Being anti-racist means being willing to have hard conversations with your friends, and being willing to lose them if they won't listen. That's just how it is. If you think you can call yourself anti-racist and also never face hard choices and never lose anyone... like, that's cute and all but just not how things work.


Racist friends: Arguments and counterarguments 

"But they're a good person!" Fine, then they should be willing to do the right thing and listen to moral arguments.

"They've been good to me!" So are you really okay with their treating others like crap for who they are?

"They're my friend!" How good of a friend are they, really, if they don't listen to you and don't share your core values?

"...I don't want to be alone." You won't be. Take it from someone who has lost multiple friends over racism. You'll find better friendships where you don't have to constantly edit yourself down to be palatable to your friends. You'll make new and better friends that you can be your own shape around. If you find yourself biting your tongue half your time around them, they're not your friends. You deserve better.

Also I know it can be hard to talk to a friend about their casual bigotry, but don't you do them an insult by assuming they will brush you off or even turn on you if you speak to them? If your speaking up does sour the friendship, at least you know you did them the honor of believing the best of them. It's only a shame that they didn't live up to your trust.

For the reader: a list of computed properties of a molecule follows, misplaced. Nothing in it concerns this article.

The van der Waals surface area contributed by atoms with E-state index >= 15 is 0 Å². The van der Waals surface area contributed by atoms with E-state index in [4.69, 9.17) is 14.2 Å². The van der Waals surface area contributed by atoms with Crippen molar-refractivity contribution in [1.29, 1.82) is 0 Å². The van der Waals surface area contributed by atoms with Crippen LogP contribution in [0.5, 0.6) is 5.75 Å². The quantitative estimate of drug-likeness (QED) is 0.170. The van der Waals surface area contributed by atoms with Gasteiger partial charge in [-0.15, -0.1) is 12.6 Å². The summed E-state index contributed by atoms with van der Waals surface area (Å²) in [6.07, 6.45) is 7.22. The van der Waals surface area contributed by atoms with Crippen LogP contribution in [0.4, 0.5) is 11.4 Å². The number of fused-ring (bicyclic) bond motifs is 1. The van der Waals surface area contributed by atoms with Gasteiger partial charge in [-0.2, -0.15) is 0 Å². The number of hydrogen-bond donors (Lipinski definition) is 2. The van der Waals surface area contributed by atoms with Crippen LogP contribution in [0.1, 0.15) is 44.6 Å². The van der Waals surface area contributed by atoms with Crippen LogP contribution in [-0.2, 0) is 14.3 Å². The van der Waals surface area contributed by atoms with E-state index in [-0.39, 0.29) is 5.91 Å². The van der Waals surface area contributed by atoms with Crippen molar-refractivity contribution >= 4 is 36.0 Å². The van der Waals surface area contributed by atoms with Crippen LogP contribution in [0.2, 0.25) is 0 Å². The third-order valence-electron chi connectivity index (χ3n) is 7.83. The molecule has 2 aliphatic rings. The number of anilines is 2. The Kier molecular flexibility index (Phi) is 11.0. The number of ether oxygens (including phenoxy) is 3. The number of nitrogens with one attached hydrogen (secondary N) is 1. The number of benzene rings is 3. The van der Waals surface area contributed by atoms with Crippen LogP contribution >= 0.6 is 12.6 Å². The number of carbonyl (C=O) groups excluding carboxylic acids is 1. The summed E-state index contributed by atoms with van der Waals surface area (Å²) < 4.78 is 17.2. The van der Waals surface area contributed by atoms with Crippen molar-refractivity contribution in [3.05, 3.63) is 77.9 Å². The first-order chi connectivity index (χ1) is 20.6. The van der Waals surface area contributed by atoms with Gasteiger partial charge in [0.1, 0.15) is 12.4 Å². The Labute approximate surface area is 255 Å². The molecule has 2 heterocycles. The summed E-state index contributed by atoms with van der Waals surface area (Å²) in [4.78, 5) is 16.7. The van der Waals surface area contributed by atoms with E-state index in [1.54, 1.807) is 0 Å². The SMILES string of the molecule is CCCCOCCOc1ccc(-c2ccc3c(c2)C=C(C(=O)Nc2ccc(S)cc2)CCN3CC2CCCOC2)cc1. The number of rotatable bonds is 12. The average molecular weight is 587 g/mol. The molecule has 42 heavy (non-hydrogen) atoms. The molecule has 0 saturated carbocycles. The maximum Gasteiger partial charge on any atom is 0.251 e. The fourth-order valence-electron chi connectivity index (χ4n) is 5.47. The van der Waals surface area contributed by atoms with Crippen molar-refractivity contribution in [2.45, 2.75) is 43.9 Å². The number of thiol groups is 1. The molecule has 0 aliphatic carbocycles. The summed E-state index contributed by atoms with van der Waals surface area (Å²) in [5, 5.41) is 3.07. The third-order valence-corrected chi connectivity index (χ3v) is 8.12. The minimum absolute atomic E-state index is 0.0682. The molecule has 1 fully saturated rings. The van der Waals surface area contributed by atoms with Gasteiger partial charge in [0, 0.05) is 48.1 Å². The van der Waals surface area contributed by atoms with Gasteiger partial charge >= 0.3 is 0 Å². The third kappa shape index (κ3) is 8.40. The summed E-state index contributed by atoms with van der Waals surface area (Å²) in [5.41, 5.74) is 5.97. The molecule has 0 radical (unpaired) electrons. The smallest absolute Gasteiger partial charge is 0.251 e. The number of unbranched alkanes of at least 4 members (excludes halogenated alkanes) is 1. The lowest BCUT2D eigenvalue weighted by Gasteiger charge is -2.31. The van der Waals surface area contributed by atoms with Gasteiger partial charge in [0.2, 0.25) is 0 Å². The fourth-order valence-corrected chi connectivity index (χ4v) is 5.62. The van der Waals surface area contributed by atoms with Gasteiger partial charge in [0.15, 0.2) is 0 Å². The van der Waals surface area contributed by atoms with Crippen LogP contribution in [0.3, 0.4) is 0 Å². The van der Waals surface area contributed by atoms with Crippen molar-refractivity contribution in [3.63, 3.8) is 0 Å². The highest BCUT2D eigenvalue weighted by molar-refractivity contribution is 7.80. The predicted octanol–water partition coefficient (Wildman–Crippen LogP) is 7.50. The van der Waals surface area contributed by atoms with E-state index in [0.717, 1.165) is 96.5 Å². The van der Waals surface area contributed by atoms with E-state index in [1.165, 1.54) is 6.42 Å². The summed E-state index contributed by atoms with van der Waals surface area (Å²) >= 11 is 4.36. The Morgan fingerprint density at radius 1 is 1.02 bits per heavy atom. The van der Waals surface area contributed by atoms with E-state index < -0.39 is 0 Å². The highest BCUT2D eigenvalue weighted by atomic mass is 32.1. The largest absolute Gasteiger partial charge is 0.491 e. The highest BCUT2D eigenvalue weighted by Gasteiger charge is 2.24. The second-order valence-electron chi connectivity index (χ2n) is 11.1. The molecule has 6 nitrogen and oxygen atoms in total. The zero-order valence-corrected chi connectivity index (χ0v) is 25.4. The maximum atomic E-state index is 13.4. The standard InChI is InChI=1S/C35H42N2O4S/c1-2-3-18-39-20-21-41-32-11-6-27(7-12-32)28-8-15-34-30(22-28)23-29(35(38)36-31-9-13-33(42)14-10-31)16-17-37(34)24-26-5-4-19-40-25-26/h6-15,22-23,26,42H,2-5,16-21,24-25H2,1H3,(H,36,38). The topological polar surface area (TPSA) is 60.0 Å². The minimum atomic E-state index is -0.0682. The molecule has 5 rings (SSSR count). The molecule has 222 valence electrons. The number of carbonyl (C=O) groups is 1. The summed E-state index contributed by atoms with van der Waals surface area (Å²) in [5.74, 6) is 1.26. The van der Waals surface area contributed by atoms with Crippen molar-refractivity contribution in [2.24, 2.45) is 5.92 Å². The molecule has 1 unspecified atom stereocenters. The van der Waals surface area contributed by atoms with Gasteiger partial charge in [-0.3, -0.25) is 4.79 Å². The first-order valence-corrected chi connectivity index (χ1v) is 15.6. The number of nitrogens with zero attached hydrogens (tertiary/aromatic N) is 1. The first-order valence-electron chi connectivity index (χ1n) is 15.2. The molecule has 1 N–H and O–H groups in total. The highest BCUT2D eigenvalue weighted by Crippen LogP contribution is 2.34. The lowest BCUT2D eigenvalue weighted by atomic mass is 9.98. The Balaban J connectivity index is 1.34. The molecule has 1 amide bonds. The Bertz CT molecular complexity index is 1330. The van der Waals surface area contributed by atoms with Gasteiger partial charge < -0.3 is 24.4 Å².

And if you know for a fact they will react badly, or have in the past... how and why are they your friend?

And I lay this charge mostly on people with some level of freedom and privilege, and I only include freely-chosen relationships with some level of emotional intimacy, hence friendship. Keeping up civil appearances with family, bosses, and other acquaintances for one's own support, sustenance, or social peace is often not a matter of choice, especially for marginalized people. Elective relationships that one enters into expecting mutual openness and honesty, on the other hand? Bigotry absolutely should be a deal-breaker.

@ljwrites tbh even as an otherwise-marginalized person in a bad position I think a lot about exactly how much I can push back against this stuff

I understand deeply and personally how being trans means in some sense I'm never safe so I think it's reasonable to negotiate how much safety I can sacrifice for racially marginalized people without doing anyone irreparable harm

@nisima yeah it's a delicate balance but something we should all think about, ideally.

@ljwrites This part is so important. Avoiding giving someone the opportunity to handle hard information well is doing them a major disservice and also means like a hundred different things about what I've already decided about them.

like, I'm not convinced it's possible to really get to know someone without seeing how they handle conflict, and if I am avoiding giving someone the chance to show me their quality, usually it's because I already know I can't trust (and don't respect) them.

so what exactly am I losing there? If I've learned they can't be trusted, odds are I'm already a way better friend/relative/partner to them than they're being to me, which means I'm the one who is more difficult to replace. People who make it scary to be honest with them about major values stuff (is the world fair? should it be?) are abundant and low value.

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